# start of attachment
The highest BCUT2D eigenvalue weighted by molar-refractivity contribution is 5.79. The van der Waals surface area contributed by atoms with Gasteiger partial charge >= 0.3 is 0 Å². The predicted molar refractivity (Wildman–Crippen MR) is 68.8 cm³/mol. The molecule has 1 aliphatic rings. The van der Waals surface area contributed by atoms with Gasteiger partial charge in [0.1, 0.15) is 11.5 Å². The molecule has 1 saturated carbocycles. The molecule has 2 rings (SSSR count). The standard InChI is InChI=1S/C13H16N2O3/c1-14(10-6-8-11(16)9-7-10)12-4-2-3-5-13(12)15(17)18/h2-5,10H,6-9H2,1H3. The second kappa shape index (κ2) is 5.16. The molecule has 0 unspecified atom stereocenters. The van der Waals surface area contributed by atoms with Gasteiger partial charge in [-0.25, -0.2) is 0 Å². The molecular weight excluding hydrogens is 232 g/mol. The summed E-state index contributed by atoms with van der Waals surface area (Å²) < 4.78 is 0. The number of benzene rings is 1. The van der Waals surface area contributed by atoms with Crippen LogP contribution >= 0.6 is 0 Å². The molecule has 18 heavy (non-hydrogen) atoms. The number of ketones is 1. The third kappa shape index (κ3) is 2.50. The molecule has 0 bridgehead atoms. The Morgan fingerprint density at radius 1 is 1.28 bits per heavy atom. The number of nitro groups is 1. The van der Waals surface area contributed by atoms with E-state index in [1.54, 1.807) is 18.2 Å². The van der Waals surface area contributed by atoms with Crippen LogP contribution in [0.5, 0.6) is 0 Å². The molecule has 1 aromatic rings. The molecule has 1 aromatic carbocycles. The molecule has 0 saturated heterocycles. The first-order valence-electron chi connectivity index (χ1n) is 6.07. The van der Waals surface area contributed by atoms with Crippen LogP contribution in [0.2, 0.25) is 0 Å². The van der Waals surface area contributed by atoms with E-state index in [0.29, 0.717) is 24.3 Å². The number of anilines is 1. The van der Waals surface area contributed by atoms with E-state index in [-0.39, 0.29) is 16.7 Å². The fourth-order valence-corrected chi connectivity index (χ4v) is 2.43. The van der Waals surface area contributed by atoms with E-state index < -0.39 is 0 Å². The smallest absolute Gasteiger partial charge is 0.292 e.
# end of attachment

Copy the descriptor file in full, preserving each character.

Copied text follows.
The highest BCUT2D eigenvalue weighted by molar-refractivity contribution is 5.79. The van der Waals surface area contributed by atoms with Gasteiger partial charge >= 0.3 is 0 Å². The predicted molar refractivity (Wildman–Crippen MR) is 68.8 cm³/mol. The molecule has 1 aliphatic rings. The van der Waals surface area contributed by atoms with Gasteiger partial charge in [0.1, 0.15) is 11.5 Å². The molecule has 1 saturated carbocycles. The molecule has 2 rings (SSSR count). The standard InChI is InChI=1S/C13H16N2O3/c1-14(10-6-8-11(16)9-7-10)12-4-2-3-5-13(12)15(17)18/h2-5,10H,6-9H2,1H3. The second kappa shape index (κ2) is 5.16. The molecule has 0 unspecified atom stereocenters. The van der Waals surface area contributed by atoms with Gasteiger partial charge in [-0.25, -0.2) is 0 Å². The molecular weight excluding hydrogens is 232 g/mol. The summed E-state index contributed by atoms with van der Waals surface area (Å²) < 4.78 is 0. The number of benzene rings is 1. The van der Waals surface area contributed by atoms with Crippen LogP contribution >= 0.6 is 0 Å². The molecule has 18 heavy (non-hydrogen) atoms. The number of ketones is 1. The third kappa shape index (κ3) is 2.50. The molecule has 0 bridgehead atoms. The Morgan fingerprint density at radius 1 is 1.28 bits per heavy atom. The number of nitro groups is 1. The van der Waals surface area contributed by atoms with E-state index in [1.54, 1.807) is 18.2 Å². The van der Waals surface area contributed by atoms with Crippen LogP contribution in [0.5, 0.6) is 0 Å². The molecule has 1 aromatic rings. The molecule has 1 aromatic carbocycles. The molecule has 0 saturated heterocycles. The first-order valence-electron chi connectivity index (χ1n) is 6.07. The van der Waals surface area contributed by atoms with Crippen LogP contribution in [0.2, 0.25) is 0 Å². The van der Waals surface area contributed by atoms with E-state index in [0.29, 0.717) is 24.3 Å². The number of anilines is 1. The van der Waals surface area contributed by atoms with E-state index in [-0.39, 0.29) is 16.7 Å². The fourth-order valence-corrected chi connectivity index (χ4v) is 2.43. The van der Waals surface area contributed by atoms with E-state index < -0.39 is 0 Å². The smallest absolute Gasteiger partial charge is 0.292 e.